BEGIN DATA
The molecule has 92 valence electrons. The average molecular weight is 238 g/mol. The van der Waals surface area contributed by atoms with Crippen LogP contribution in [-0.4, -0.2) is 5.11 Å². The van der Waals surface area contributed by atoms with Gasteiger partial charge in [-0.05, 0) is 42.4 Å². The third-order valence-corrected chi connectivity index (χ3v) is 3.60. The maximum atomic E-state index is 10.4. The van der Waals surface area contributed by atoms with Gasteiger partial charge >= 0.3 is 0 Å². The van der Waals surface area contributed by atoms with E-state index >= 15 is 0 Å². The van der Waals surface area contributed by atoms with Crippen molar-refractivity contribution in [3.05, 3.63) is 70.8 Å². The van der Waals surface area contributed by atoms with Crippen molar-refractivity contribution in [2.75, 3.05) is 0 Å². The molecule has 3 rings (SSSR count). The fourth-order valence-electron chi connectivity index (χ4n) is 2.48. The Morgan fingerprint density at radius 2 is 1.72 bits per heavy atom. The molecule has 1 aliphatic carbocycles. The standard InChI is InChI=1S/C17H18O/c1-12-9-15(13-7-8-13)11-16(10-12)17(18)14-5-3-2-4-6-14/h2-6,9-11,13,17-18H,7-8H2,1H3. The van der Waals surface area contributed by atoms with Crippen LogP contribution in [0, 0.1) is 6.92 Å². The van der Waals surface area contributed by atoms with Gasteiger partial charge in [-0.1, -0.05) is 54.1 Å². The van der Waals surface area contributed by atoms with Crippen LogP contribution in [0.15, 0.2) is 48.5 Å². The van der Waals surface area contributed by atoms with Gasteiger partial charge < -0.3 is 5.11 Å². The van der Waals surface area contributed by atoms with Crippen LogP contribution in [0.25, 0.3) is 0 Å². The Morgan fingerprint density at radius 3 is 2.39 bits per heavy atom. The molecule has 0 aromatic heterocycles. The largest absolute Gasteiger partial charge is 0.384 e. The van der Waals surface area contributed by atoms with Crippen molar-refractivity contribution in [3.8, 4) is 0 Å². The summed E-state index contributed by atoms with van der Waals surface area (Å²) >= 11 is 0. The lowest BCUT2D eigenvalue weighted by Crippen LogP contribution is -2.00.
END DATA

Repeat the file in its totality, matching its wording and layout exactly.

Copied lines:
The molecule has 92 valence electrons. The average molecular weight is 238 g/mol. The van der Waals surface area contributed by atoms with Crippen LogP contribution in [-0.4, -0.2) is 5.11 Å². The van der Waals surface area contributed by atoms with Gasteiger partial charge in [-0.05, 0) is 42.4 Å². The third-order valence-corrected chi connectivity index (χ3v) is 3.60. The maximum atomic E-state index is 10.4. The van der Waals surface area contributed by atoms with Gasteiger partial charge >= 0.3 is 0 Å². The van der Waals surface area contributed by atoms with E-state index >= 15 is 0 Å². The van der Waals surface area contributed by atoms with Crippen molar-refractivity contribution in [3.05, 3.63) is 70.8 Å². The van der Waals surface area contributed by atoms with Crippen molar-refractivity contribution in [2.75, 3.05) is 0 Å². The molecule has 3 rings (SSSR count). The fourth-order valence-electron chi connectivity index (χ4n) is 2.48. The Morgan fingerprint density at radius 2 is 1.72 bits per heavy atom. The molecule has 1 aliphatic carbocycles. The standard InChI is InChI=1S/C17H18O/c1-12-9-15(13-7-8-13)11-16(10-12)17(18)14-5-3-2-4-6-14/h2-6,9-11,13,17-18H,7-8H2,1H3. The van der Waals surface area contributed by atoms with Crippen LogP contribution in [0, 0.1) is 6.92 Å². The van der Waals surface area contributed by atoms with Gasteiger partial charge in [-0.1, -0.05) is 54.1 Å². The van der Waals surface area contributed by atoms with Crippen LogP contribution in [0.15, 0.2) is 48.5 Å². The van der Waals surface area contributed by atoms with Gasteiger partial charge < -0.3 is 5.11 Å². The van der Waals surface area contributed by atoms with Crippen LogP contribution in [0.25, 0.3) is 0 Å². The Morgan fingerprint density at radius 3 is 2.39 bits per heavy atom. The molecule has 0 aromatic heterocycles. The largest absolute Gasteiger partial charge is 0.384 e. The van der Waals surface area contributed by atoms with Crippen molar-refractivity contribution in [3.8, 4) is 0 Å². The summed E-state index contributed by atoms with van der Waals surface area (Å²) >= 11 is 0. The lowest BCUT2D eigenvalue weighted by Crippen LogP contribution is -2.00.